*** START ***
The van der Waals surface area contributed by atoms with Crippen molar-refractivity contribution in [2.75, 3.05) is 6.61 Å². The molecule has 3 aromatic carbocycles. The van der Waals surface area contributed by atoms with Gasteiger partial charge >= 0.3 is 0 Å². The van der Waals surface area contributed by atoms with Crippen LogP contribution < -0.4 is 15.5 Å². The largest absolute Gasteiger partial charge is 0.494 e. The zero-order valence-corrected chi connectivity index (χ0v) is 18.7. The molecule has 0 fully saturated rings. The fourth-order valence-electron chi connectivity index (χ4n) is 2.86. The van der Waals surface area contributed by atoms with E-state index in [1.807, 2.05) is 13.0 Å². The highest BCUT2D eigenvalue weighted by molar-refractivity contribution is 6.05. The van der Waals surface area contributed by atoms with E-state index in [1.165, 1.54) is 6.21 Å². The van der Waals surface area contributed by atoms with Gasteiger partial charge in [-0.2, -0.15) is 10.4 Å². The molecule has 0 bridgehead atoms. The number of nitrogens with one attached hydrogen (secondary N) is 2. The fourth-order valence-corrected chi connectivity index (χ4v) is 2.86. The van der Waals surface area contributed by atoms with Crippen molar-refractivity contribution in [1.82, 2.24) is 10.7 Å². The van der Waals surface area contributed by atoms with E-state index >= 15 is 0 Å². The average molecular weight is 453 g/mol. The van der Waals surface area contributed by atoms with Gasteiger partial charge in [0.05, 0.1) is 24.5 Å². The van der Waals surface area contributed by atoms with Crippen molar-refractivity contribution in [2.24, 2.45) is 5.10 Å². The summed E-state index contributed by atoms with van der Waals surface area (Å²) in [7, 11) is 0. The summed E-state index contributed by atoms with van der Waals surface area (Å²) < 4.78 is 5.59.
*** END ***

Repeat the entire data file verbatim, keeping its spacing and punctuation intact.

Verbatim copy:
The van der Waals surface area contributed by atoms with Crippen molar-refractivity contribution in [2.75, 3.05) is 6.61 Å². The molecule has 3 aromatic carbocycles. The van der Waals surface area contributed by atoms with Gasteiger partial charge >= 0.3 is 0 Å². The van der Waals surface area contributed by atoms with Crippen LogP contribution < -0.4 is 15.5 Å². The largest absolute Gasteiger partial charge is 0.494 e. The zero-order valence-corrected chi connectivity index (χ0v) is 18.7. The molecule has 0 fully saturated rings. The fourth-order valence-electron chi connectivity index (χ4n) is 2.86. The van der Waals surface area contributed by atoms with E-state index in [1.807, 2.05) is 13.0 Å². The highest BCUT2D eigenvalue weighted by molar-refractivity contribution is 6.05. The van der Waals surface area contributed by atoms with E-state index in [1.165, 1.54) is 6.21 Å². The van der Waals surface area contributed by atoms with Gasteiger partial charge in [-0.2, -0.15) is 10.4 Å². The molecule has 0 bridgehead atoms. The number of nitrogens with one attached hydrogen (secondary N) is 2. The fourth-order valence-corrected chi connectivity index (χ4v) is 2.86. The van der Waals surface area contributed by atoms with Crippen molar-refractivity contribution in [1.82, 2.24) is 10.7 Å². The van der Waals surface area contributed by atoms with E-state index >= 15 is 0 Å². The average molecular weight is 453 g/mol. The van der Waals surface area contributed by atoms with Gasteiger partial charge in [0.05, 0.1) is 24.5 Å². The van der Waals surface area contributed by atoms with Crippen molar-refractivity contribution in [2.24, 2.45) is 5.10 Å². The summed E-state index contributed by atoms with van der Waals surface area (Å²) in [7, 11) is 0. The summed E-state index contributed by atoms with van der Waals surface area (Å²) < 4.78 is 5.59.